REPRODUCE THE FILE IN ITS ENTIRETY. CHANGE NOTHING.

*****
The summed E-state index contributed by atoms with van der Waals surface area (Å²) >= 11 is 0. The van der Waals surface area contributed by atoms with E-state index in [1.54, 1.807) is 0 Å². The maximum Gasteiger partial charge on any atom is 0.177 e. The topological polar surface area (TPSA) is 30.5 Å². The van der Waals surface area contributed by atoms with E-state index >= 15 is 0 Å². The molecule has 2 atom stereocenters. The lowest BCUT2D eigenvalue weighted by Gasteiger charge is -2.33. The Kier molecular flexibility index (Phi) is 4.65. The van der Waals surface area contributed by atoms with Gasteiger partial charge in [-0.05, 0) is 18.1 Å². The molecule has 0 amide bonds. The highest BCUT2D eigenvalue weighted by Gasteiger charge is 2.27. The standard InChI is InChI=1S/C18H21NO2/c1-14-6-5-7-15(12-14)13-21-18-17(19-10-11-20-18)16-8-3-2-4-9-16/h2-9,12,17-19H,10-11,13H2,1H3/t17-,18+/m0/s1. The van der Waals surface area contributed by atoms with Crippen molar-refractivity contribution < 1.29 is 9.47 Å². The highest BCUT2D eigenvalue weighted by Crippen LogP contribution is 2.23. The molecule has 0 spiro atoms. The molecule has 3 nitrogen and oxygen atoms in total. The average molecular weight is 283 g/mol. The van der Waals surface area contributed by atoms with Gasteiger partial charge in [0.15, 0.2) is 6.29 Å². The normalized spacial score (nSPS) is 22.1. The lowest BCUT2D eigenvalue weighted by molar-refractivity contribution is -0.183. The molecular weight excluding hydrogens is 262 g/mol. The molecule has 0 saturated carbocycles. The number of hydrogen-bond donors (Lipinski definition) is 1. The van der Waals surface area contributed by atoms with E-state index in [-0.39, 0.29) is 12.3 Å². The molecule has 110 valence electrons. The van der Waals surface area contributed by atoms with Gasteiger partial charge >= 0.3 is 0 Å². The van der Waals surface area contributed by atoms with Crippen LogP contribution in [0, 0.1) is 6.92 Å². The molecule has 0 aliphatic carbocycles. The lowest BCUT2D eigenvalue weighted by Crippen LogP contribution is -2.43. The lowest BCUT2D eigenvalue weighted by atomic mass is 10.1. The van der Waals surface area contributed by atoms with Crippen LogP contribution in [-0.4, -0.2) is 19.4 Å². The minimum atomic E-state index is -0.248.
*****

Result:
The summed E-state index contributed by atoms with van der Waals surface area (Å²) >= 11 is 0. The van der Waals surface area contributed by atoms with E-state index in [1.54, 1.807) is 0 Å². The maximum Gasteiger partial charge on any atom is 0.177 e. The topological polar surface area (TPSA) is 30.5 Å². The van der Waals surface area contributed by atoms with E-state index >= 15 is 0 Å². The molecule has 2 atom stereocenters. The lowest BCUT2D eigenvalue weighted by Gasteiger charge is -2.33. The Kier molecular flexibility index (Phi) is 4.65. The van der Waals surface area contributed by atoms with Gasteiger partial charge in [-0.05, 0) is 18.1 Å². The molecule has 0 amide bonds. The highest BCUT2D eigenvalue weighted by Gasteiger charge is 2.27. The standard InChI is InChI=1S/C18H21NO2/c1-14-6-5-7-15(12-14)13-21-18-17(19-10-11-20-18)16-8-3-2-4-9-16/h2-9,12,17-19H,10-11,13H2,1H3/t17-,18+/m0/s1. The van der Waals surface area contributed by atoms with Crippen molar-refractivity contribution < 1.29 is 9.47 Å². The highest BCUT2D eigenvalue weighted by Crippen LogP contribution is 2.23. The molecule has 0 spiro atoms. The molecule has 3 nitrogen and oxygen atoms in total. The average molecular weight is 283 g/mol. The van der Waals surface area contributed by atoms with Gasteiger partial charge in [0.15, 0.2) is 6.29 Å². The normalized spacial score (nSPS) is 22.1. The lowest BCUT2D eigenvalue weighted by molar-refractivity contribution is -0.183. The molecular weight excluding hydrogens is 262 g/mol. The molecule has 0 saturated carbocycles. The number of hydrogen-bond donors (Lipinski definition) is 1. The van der Waals surface area contributed by atoms with E-state index in [-0.39, 0.29) is 12.3 Å². The molecule has 110 valence electrons. The van der Waals surface area contributed by atoms with Gasteiger partial charge >= 0.3 is 0 Å². The van der Waals surface area contributed by atoms with Crippen LogP contribution in [0, 0.1) is 6.92 Å². The molecule has 0 aliphatic carbocycles. The lowest BCUT2D eigenvalue weighted by Crippen LogP contribution is -2.43. The lowest BCUT2D eigenvalue weighted by atomic mass is 10.1. The van der Waals surface area contributed by atoms with Crippen LogP contribution in [-0.4, -0.2) is 19.4 Å². The minimum atomic E-state index is -0.248.